One of the great things about St Andrews is that there isn't really a divide in year groups, which is helped by academic families and societies. I have friends in every year group including postgrads.

I have had a few occasions where a lecturer hasn't turned up, but this has always been followed up by an email from the department explaining why. This has usually been due to staff illness or clash in availability, I think there's only once where there was an unexplained absence, but the department's always apologised and I think it's expected it will happen on occasion, but it is rare, it doesn't happen all the time.

How much your tutor/lecturer cares really varies depending on who you have, and I think this is the same at any university. I had a lovely tutor last year who would take the time to talk to you and guide you through anything you were finding difficult, I always spoke to her before essays. On the other hand you can get ones who are more reluctant, but to be honest I've only ever had one tutor who I've been terrified to speak to because I think he thinks I'm a waste of his time, but he's actually got much better this semester! The English department is generally very friendly and approachable and I have found them helpful in most cases, but I think there will always be a staff member or two you clash with. If I have had an issue with a staff member I've gone to the school president or my year rep who is a student and they can help you too.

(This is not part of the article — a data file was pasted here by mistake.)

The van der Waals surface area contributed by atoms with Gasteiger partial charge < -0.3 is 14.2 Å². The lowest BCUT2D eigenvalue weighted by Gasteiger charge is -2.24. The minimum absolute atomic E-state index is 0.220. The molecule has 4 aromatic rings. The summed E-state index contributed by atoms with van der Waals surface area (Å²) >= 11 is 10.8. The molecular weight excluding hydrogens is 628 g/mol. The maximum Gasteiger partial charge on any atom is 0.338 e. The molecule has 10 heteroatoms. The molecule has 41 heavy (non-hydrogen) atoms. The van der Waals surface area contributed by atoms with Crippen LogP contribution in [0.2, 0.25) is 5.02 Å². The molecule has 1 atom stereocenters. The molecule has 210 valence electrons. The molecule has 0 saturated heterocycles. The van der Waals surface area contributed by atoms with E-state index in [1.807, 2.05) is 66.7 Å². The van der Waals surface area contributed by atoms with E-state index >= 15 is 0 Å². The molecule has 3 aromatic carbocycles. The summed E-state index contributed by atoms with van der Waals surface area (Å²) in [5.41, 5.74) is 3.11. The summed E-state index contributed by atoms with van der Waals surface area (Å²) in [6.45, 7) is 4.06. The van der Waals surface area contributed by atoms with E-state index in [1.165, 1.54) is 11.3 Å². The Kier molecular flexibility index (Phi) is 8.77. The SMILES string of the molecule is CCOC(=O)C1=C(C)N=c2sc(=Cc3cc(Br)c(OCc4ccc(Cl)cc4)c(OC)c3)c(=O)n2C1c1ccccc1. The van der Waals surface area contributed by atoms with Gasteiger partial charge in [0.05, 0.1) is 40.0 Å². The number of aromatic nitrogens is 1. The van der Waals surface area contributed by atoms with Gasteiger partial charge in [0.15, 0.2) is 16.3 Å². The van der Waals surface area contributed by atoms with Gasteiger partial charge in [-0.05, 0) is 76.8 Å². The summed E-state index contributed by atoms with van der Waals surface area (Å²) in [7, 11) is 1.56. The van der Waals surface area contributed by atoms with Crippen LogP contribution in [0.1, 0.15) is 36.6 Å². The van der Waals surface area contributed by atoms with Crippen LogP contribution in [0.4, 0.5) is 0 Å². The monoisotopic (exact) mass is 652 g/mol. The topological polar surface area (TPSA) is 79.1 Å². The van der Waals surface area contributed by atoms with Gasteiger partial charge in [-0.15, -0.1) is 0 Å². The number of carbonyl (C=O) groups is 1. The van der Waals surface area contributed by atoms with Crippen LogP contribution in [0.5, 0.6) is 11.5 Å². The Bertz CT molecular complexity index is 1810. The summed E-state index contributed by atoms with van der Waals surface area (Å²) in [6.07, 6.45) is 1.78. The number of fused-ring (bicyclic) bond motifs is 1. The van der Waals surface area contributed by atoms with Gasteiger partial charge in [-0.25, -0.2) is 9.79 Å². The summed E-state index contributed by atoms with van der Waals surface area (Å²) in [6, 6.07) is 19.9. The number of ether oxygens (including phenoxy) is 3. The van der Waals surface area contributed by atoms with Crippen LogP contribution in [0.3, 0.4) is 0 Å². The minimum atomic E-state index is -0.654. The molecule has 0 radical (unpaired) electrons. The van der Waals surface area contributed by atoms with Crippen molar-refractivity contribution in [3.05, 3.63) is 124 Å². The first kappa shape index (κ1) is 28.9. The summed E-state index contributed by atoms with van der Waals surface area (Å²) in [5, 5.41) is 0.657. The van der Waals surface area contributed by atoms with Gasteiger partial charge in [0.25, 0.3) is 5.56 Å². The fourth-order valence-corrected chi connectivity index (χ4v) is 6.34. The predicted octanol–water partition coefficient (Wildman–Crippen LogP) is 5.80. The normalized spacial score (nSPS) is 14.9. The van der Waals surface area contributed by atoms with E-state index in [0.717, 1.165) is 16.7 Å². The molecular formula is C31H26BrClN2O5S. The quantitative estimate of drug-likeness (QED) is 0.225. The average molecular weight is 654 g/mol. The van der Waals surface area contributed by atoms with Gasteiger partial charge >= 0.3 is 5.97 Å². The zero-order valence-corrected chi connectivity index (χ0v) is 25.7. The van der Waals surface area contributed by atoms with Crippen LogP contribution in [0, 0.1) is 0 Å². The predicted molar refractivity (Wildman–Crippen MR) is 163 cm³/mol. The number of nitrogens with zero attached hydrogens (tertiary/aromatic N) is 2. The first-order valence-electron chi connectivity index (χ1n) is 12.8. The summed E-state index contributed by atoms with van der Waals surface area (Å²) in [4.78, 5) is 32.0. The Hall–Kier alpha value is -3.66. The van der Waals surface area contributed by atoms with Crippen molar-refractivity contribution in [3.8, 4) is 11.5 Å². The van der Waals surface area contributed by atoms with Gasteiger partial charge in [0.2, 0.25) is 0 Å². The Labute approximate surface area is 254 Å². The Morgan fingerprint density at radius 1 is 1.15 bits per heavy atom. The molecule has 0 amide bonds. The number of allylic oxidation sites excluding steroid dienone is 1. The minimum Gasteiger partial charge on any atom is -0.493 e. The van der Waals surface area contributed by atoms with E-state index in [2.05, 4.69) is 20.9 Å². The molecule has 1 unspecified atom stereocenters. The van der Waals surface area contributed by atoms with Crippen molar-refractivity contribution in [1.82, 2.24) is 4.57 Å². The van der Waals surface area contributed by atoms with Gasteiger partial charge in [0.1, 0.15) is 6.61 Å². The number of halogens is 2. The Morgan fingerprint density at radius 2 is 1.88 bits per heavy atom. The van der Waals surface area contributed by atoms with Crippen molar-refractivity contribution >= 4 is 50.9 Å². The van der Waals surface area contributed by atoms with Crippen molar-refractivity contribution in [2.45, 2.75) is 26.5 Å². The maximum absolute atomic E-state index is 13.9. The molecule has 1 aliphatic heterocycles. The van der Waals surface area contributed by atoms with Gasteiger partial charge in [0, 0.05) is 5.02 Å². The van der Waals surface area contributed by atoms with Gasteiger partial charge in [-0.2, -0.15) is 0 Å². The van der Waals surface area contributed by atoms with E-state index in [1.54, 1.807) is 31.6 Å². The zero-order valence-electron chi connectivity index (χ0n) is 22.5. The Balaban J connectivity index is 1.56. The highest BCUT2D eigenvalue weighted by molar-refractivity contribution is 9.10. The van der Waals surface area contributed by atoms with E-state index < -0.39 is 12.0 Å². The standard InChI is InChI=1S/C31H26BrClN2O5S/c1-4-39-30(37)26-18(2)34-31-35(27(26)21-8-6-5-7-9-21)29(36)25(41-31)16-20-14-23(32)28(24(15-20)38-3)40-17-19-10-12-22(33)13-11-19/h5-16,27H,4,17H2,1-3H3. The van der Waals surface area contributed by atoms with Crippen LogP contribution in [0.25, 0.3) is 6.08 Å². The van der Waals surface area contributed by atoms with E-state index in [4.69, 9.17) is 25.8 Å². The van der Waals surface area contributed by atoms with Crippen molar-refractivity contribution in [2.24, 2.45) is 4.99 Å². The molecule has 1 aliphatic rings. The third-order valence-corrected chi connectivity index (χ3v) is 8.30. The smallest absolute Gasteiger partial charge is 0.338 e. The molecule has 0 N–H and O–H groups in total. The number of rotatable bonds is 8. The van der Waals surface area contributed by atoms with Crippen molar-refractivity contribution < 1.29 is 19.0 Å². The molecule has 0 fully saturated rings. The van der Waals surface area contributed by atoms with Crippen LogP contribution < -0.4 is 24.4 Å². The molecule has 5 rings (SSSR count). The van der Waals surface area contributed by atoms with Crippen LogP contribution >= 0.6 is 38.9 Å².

I'd say the English course is different at a Scottish uni, firstly because of modules. You have to study three modules in your first two years, but you can pick similar subjects like linguistics, Comparative Literature or a language, but you can do anything that fits in your timetable, as long as you take English all the way through. Most modules at Sub-honours level will contain some element of Scottish Literature, but I've enjoyed most of it! I even took a module on Older Scots Literature. At honours level you're free to choose the modules you want, but you have to study at least one medieval, one rennaisance/restoration and one Augustans/Romantics/Victorians, but it's not too restricting! There's even opportunity to do creative writing modules too.

Sorry this has been an essay! Do let me know if you have any more questions .